Future faculty must “Show me the money”?

In the last Week in Review, I highlighted The Faculty of the Future:  Leaner, Meaner, More Innovative, Less Secure (Forum, Chronicle of Higher Education, 7/10/2009).  You may remember, I’ve asked a business professor to comment on the piece.  The faculty member graciously offered some time while writing a grant proposal, wrapping up a paper to be sent out (the 6th one of the summer), grading the exams and papers from an international class, summarizing of Business School IT/New Media innovation projects, handling some administrative issues for a conference, and briefly reflecting on how neither of us works as hard as our wives ;-)   For his thoughts on the material written by ANTHONY T. GRAFTON and PETER N. STEARNS visit Week in Review.  Next week we’ll conclude with TIMOTHY CARMODY and JOSEPH C. HERMANOWICZ.

Before turning to professor’s comments, I’d like to share that I’m not surprised that the research university model has taken us to a grant money approach (collective, entrepreneurial bureaucracy) where faculty/administrators must Show me the money.  It would seem to me that mentoring/discipling students in the ethics of securing/using such money would be of significant value and lead to the value of applying lessons learned from history, literature, philosophy, pyschology, sociology, etc.  But I went to a liberal arts college ;-)

In addition, the pressure to Show me the money is not just within the organization, but incoming students call for high job placement (undergraduate and graduate/professional schools).  Job acquisition and maintenance involves not just strong training in one’s field but also good communication skills, another humanities offering worth the investment. … All the more necessary in a difficult economic time such as we’re currently in/entering.  What do you think?  In the future, I’ll return to the history/philosophy of the research university.  But now let’s turn to a few insights offered by my faculty friend. …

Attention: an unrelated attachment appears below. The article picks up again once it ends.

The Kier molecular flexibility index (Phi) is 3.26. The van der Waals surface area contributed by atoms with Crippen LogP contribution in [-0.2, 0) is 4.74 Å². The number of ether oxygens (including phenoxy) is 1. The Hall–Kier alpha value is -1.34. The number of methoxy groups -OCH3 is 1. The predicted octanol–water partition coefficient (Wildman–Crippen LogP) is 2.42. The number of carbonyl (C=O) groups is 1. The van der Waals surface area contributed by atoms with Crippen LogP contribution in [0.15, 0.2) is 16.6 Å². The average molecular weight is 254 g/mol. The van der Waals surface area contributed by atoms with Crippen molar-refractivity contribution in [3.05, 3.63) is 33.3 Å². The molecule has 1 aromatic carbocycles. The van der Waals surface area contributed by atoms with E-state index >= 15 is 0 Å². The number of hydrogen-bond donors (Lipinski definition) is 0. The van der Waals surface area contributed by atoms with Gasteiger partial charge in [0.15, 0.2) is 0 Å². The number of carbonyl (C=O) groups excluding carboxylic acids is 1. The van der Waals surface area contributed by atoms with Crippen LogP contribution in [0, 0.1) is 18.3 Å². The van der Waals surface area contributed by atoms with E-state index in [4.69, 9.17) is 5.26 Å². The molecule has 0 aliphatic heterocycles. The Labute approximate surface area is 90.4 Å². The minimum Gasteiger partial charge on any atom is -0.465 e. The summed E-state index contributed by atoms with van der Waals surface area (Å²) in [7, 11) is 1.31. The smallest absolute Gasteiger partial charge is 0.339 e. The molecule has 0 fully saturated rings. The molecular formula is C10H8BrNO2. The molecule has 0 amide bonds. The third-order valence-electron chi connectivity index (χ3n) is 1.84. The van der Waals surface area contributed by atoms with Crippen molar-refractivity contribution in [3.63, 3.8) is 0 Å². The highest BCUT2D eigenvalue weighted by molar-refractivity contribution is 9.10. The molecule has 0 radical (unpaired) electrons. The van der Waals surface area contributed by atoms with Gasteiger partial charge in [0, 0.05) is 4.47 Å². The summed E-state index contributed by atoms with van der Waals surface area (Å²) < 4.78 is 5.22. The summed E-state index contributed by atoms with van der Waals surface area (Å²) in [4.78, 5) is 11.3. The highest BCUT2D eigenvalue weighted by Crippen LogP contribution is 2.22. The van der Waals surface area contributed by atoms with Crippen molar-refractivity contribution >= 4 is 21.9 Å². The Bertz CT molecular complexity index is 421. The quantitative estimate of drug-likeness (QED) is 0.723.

The comments by the first person (MARC BOUSQUET) are a very good description of the economic/organizational changes and forces.  High teaching load (in terms of total student credit hours) = more revenue.  If you don’t bring in revenue, why should we pay for you.  Better get lots of grants – otherwise we replace you with cheaper adjuncts and staff. (Bye, bye tenured faculty in everything except sciences, medicine, and engineering – where large grants bring in grants through overhead).

EVELYN HU-DEHART. … What happens to research-oriented public schools that are trying to combine high volume teaching and cutting edge research….

CATHY ANN TROWER’s comments are interesting primarily because (a) the described worlds are not contradictory and (b) they both exist already.  If you take university policies and structures as a given then her first scenario is accurate….but if you are willing to think creatively, act in ways that don’t fit with what “everyone says”, and take initiative you realize that the second scenario is also present.  To some degree this is true in any organization – but universities are designed to allow both to exist – and they always have.  At its core the university is a collective, entrepreneurial bureaucracy – also known as “organized anarchy”.

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Tom Grosh IV

Enjoys daily conversations regarding living out the Biblical Story with his wife Theresa, four girls, around the block, at Elizabethtown Brethren in Christ Church (where he hosts the Christian Scholar Series), on campus as part of InterVarsity Graduate & Faculty Ministry (serving fellowships such as the Christian Medical Society/CMDA at Penn State College of Medicine), online as the Associate Director of the Emerging Scholars Network, in the culture at large, and in God's creation.

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